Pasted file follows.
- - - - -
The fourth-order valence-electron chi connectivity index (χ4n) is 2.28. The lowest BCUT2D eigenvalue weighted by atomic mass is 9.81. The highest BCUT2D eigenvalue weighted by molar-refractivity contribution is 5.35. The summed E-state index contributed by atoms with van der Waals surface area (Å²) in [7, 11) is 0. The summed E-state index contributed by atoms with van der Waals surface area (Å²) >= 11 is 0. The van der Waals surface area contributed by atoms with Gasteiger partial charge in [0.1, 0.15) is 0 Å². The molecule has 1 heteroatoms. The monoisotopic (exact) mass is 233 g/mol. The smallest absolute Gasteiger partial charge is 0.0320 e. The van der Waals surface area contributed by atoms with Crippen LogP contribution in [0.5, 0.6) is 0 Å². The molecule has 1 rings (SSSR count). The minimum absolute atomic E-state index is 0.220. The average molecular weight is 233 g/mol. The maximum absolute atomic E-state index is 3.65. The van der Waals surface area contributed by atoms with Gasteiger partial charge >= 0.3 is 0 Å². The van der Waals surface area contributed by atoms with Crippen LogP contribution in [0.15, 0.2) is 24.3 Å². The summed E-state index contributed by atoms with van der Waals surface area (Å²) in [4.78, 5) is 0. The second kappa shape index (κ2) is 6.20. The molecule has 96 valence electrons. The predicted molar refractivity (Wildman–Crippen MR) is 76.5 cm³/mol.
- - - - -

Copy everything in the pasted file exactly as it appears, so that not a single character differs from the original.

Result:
The fourth-order valence-electron chi connectivity index (χ4n) is 2.28. The lowest BCUT2D eigenvalue weighted by atomic mass is 9.81. The highest BCUT2D eigenvalue weighted by molar-refractivity contribution is 5.35. The summed E-state index contributed by atoms with van der Waals surface area (Å²) in [7, 11) is 0. The summed E-state index contributed by atoms with van der Waals surface area (Å²) >= 11 is 0. The van der Waals surface area contributed by atoms with Gasteiger partial charge in [0.1, 0.15) is 0 Å². The molecule has 1 heteroatoms. The monoisotopic (exact) mass is 233 g/mol. The smallest absolute Gasteiger partial charge is 0.0320 e. The van der Waals surface area contributed by atoms with Crippen LogP contribution in [0.5, 0.6) is 0 Å². The molecule has 1 rings (SSSR count). The minimum absolute atomic E-state index is 0.220. The average molecular weight is 233 g/mol. The maximum absolute atomic E-state index is 3.65. The van der Waals surface area contributed by atoms with Gasteiger partial charge >= 0.3 is 0 Å². The van der Waals surface area contributed by atoms with Crippen LogP contribution in [0.15, 0.2) is 24.3 Å². The summed E-state index contributed by atoms with van der Waals surface area (Å²) in [4.78, 5) is 0. The second kappa shape index (κ2) is 6.20. The molecule has 96 valence electrons. The predicted molar refractivity (Wildman–Crippen MR) is 76.5 cm³/mol.